In several of the cases which I have cited, the cancellation provisions have been almost identical. Relatively speaking, they are few in number; but it is unusual that so many cases can be found with such almost exactitude both on the law and the evidence.
It is said that, under oil and gas contracts, the mere mailing of the yearly rentals on the part of the lessee of an oil and gas lease keeps alive the rights of the lessee and that this method is recognized throughout the country. Hence, it is argued that the rule in that respect should be persuasive in the construction of the contract now before the Court. I do not think that these two matters run in parallel lines. In the instance of the oil and gas lease, the right to declare and seek to cancel because of nonpayment may, of course, arise; but a cancellation of the lease does not thereby automatically result. In this case, the contention is that mere mailing, although disputed, has already effected the forfeiture and extinguishment of an existing right, and that the company can retain the unearned premium until it gets ready to return it. But forfeitures do not meet such a royal welcome in the courts of this State.
If the position of the appellant, as sanctioned by the majority opinion, becomes the law of this State, it will license insurance companies to issue and amend policies, and, when claims are reported under those policies, if one of its employees can go through the mental gymnastics of deposing to an incident of mailing notices, such as we have in this case, the companies themselves will become the sole judge and jury to affect the denial of the claim. The policyholder, although he has received no notice of cancellation through the mail or otherwise, may well forever keep his peace, go to a justice of the peace, and institute suit for the recovery of the unearned premium which the company still holds in its coffers. He has had no chance to protect himself by the purchase of other insurance. I can not get my consent to approve such a one-sided contract in view of the past pronouncements of principles by this Court, to my mind, determinative of this question.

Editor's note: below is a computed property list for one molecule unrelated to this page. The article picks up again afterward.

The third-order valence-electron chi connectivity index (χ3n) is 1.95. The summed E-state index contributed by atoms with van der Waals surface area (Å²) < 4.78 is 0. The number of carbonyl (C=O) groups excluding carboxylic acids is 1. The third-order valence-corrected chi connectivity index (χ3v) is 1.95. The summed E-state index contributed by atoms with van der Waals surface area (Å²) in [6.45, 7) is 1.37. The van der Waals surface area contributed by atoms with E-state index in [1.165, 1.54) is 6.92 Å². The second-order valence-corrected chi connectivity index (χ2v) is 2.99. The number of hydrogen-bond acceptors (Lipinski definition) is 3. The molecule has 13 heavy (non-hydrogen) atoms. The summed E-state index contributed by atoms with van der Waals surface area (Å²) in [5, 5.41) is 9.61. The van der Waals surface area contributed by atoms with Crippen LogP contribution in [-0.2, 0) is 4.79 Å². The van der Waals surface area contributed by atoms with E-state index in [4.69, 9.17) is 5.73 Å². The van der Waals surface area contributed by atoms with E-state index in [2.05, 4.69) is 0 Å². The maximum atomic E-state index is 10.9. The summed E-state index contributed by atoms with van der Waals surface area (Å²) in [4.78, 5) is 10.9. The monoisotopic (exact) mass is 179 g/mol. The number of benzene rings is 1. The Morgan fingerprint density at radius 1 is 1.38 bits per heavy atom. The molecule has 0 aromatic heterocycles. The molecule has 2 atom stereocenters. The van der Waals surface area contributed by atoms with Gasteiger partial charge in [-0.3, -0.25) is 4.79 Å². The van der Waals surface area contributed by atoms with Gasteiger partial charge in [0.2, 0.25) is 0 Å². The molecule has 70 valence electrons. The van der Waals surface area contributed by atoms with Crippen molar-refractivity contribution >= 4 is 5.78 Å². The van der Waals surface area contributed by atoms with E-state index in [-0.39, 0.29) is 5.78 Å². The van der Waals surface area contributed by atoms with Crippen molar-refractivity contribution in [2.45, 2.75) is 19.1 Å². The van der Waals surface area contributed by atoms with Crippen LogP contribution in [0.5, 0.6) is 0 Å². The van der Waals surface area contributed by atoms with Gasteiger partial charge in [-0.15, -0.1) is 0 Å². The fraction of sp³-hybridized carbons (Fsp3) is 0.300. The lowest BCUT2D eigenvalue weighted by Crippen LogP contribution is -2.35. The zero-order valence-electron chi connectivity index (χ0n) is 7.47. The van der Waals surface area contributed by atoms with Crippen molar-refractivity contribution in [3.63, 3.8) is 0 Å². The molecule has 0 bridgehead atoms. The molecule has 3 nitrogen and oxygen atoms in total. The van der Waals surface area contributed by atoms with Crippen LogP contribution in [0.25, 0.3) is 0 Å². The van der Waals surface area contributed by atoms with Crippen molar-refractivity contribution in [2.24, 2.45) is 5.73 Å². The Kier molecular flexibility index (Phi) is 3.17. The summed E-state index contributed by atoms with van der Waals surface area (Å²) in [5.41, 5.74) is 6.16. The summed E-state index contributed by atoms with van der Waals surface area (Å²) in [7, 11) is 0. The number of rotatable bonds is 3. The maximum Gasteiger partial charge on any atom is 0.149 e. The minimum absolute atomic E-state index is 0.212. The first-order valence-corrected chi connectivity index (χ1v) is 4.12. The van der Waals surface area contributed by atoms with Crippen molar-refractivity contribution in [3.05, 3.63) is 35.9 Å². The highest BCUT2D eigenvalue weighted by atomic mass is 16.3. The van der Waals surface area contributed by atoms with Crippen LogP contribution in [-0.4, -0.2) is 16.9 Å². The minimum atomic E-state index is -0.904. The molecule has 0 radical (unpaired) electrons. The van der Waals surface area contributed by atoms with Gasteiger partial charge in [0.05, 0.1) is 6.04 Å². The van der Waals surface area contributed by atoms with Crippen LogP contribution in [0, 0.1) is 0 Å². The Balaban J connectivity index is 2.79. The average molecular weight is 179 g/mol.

Besides, I called attention, in the statement of facts, to the convenient memory of the appellant's only witness who said that she mailed the letter, and who had never made a mistake in inserting enclosures in window envelopes. In addition, although she had mailed many letters, and frankly confessed that she could not remember even half of the names, yet was insistent that she definitely remembered the letter to Nosser. The chancellor saw her and Nosser both testify. After observing the demeanor of the witness, he was in better position to decide what the truth was in this matter than the members of the court, reading the cold record. And as the trier of fact, he SOLEMNLY FOUND THAT THE LETTER WAS NOT MAILED! I think it is a mistake for the Court here to substitute its appraisal of the worth of the evidence to the exclusion of that which was solemnly determined by the Chancellor. I would affirm the decree of the trial court.
Kyle and Rodgers, JJ., joins in this dissent.
Lack of time prevented as complete research as I would have liked to disclose in the dissent against the majority opinion in this case. At the outset I cited the Wigmore rule on Evidence, Section 2519, Vol. 9, 3rd ed., and our three Mississippi cases, namely, Young v. Westphalen Co., 111 Miss. 765, 72 So. 193; McCreary v. Stevens, 156 Miss. 330, 126 So. 4; and Threatt v. Threatt, 212 Miss. 555, 54 So.2d 907.
In the Mississippi cases, this Court committed itself to what has become known as the Wigmore Rule, which, simply stated, is: A letter properly addressed, with postage prepaid, if mailed, is presumed to be delivered to the addressee; but, if such properly addressed envelope is not received by the addressee, it is presumed that it was not mailed. Consequently, where the evidence for the insurance company is to the effect that the cancellation of a policy, enclosed in an envelope and properly addressed, postage prepaid, is mailed to the policyholder, but the evidence for the policyholder is to the effect that the envelope, containing the cancellation, was not received by him, it is for the jury or trier of fact to say whether the notice was in fact mailed and the policy therefore cancelled.